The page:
Gillian King,  Ghosts of the Schrebergärten , 2017, Cold Wax Medium, Oil, Raw Pigments, Various Plant Materials (including Acorns, Sumac Berries, Oak Leaves, Onion Skins, Tansy Flower, Madder Root, and Wildflowers) on Canvas, 8x4ft

Gillian King, Ghosts of the Schrebergärten, 2017, Cold Wax Medium, Oil, Raw Pigments, Various Plant Materials (including Acorns, Sumac Berries, Oak Leaves, Onion Skins, Tansy Flower, Madder Root, and Wildflowers) on Canvas, 8x4ft

Gillian King, MFA '16, solo exhibition, Ghosts at PDA Projects, April 13th

Opening Vernissage: Friday, April 13th 2018, 7:00pm – 11:00pm
Exhibition Dates: April 13 – April 28th, 2018
Venue Address: 5 Fairmont Avenue, Ottawa, Ontario K1Y 1X4 Host Venue: General Assembly

Ghosts are traces of the past seen in present forms. They exist between decay and renewal.

The forthcoming exhibition, ‘Ghosts’, is a new series of paintings made with extracted pigments from decaying plants and flowers. King continues to work with materials like beeswax and earth sediments, and has now incorporated plant pigments that are extracted through steam dyeing methods. ‘Ghosts’ is an invitation to consider the topography of painted surfaces and our relationship to landscapes today.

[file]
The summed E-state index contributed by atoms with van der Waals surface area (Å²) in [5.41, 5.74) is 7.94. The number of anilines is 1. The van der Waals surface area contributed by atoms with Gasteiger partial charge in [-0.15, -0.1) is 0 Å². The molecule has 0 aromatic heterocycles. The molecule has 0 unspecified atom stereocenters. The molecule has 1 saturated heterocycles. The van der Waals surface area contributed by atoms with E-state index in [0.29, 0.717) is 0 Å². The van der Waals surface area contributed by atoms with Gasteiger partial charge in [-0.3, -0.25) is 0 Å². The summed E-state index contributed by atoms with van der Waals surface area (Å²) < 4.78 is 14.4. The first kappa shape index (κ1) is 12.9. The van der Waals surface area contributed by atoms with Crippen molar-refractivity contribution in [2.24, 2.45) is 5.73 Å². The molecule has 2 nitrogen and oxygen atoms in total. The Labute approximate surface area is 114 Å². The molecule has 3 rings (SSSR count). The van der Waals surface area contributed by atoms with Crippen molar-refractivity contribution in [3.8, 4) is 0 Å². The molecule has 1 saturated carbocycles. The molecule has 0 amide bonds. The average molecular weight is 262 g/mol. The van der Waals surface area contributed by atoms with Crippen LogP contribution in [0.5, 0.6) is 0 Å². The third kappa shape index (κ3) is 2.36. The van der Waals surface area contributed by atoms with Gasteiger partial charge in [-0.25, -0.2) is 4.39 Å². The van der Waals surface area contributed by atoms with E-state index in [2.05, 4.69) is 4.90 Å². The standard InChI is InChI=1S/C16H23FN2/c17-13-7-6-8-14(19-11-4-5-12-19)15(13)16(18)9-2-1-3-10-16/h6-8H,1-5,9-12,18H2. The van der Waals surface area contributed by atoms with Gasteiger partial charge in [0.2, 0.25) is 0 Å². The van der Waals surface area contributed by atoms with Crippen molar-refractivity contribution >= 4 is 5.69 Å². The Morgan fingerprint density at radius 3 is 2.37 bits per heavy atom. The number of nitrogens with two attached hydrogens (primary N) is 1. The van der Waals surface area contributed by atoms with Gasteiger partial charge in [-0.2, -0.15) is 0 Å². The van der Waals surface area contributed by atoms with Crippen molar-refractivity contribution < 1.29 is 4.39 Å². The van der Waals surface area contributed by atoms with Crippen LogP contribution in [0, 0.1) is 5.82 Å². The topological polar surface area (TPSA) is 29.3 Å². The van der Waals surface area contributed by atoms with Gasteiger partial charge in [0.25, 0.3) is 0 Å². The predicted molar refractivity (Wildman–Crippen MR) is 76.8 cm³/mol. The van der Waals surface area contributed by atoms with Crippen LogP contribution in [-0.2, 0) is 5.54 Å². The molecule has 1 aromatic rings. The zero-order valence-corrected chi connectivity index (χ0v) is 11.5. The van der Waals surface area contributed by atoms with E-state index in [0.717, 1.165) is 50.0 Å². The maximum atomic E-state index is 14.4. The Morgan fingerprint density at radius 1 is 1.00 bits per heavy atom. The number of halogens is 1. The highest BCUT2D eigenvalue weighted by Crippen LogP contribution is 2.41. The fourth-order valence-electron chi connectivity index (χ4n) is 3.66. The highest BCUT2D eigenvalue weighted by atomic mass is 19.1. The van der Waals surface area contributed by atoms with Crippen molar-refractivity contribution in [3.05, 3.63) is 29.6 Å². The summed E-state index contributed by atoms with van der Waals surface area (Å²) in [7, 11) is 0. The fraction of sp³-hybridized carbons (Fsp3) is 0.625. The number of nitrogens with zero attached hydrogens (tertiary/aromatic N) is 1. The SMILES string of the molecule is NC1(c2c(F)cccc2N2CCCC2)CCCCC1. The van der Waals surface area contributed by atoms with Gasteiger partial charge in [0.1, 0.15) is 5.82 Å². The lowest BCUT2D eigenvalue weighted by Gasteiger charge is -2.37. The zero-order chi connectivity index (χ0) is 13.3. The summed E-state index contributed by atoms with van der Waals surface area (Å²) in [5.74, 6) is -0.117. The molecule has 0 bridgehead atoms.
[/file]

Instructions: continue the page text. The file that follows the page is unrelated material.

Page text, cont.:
These traces of pigmentation are not the only ghosts in Gillian King’s work. The paintings are evidence of her body moving through time. Beginning outdoors, she gathers raw materials; earth sediments, plants, and flowers. In the studio, she uses her hands to work with the materials in order to gain an intimate understanding of them and her function within local ecosystems.

Meaning becoming-with, sympoiesis is a central idea in ‘Ghosts’. Donna Haraway elaborates on the concept of sympoiesis in Staying with the Trouble: Making Kin in the Chthulucene. Sympoiesis challenges the human-centric framing of the Anthropocene; a new destructive environmental period thought to be caused by human impact on the natural environment. Haraway’s alternative interpretation is the Chthulucene. Derived from the greek word chthon, meaning “earth”, Chthulucene considers all things that dwell in or under the earth. The focus is on how everything is codependent- Bacteria, plants, flowers, beeswax, King and her canvases are connected. Like Haraway, King is interested in deviating from the idea that our relationships to the environment is without hope. Rather, Gillian King’s gestures are traces that consider sympoiesis, or how to make-with nature’s ecosystems.